Airbnb CEO Brian Chesky told me in an interview for “Nerdshala on HBO” that the biggest risk to Big Tech is that “the world is against them.”
running news: “They don’t think They have society’s interest on their side,” said Chesky, whose unicorn startup is based in San Francisco.
we talked about an hour Just outside of town in Marin County, one of 3,000 treehouses you can rent on Airbnb with igloos, boats, castles—and, in Idaho, a potato.
In an extensive interview, I asked Chesky about all the funding that big investors threw at Adam Newman, the co-founder and former CEO of the now disgraced WeWork.
- “When I came to Silicon Valley,” Chesky replied, “Probably there was a lack of skepticism about the entire industry. And it can be helpful to a point — if you live in a totally skeptical world, it’s hard to accept new ideas.”
- “But the world without a doubt There can be some major losses. I think the lesson is… we have to doubt things a little bit more, maybe a little earlier. “
so how are people so rich Get seduced by tech dreamers?
- Chesky told For fear of looking stupid: When his company – then called Airbed & Breakfast – was Established In 2007, “You gave us $150,000, you could own 10% of this company. And many people said no. In fact, almost everyone I met, no.”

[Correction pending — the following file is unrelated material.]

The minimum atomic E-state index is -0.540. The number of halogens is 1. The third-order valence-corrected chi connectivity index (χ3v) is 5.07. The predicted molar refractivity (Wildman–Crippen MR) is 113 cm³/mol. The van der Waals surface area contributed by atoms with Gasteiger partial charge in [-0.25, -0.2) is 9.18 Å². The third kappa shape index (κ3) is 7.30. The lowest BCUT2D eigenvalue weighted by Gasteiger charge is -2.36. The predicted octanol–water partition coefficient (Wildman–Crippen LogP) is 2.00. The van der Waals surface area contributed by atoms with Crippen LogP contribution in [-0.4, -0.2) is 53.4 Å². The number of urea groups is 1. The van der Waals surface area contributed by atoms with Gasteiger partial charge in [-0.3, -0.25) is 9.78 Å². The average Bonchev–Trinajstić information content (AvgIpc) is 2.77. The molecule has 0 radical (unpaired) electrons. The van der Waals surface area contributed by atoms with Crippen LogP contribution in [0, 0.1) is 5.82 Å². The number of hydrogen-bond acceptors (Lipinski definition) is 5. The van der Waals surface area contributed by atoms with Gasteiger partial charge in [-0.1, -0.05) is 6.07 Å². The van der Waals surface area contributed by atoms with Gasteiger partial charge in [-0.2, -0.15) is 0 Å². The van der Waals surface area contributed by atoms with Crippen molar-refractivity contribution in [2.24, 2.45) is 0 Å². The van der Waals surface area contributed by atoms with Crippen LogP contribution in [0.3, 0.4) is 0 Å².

- “So I guess it’s always Culture where people… totally swing for the fence. There is a fear of missing them. Maybe they were successful. They are pattern-recognized. They’re like: This person reminds me of something else that was successful. And if you’re not skeptical enough it can get you in a bit of trouble.”
I asked Chesky About the discrimination against black travelers plaguing the platform.
- “Four or five years ago, It was actually related to the hashtag that was trending on Twitter… #AirbnbWhileBlack,” he recalled.
That’s why Airbnb was put up a community commitmentof hosts and guests, regardless of race, religion, national origin, ethnicity, disability, gender, gender identity, sexual orientation, or age, to promise to treat everyone in the Airbnb community “without judgment or prejudice” the wanted.
- “1.3 million people Decided not to do that,” Chesky said. “And we kicked them all off site.”
Disclosure: Kim Kingsley, an Airbnb executive, is a board member of Nerdshala.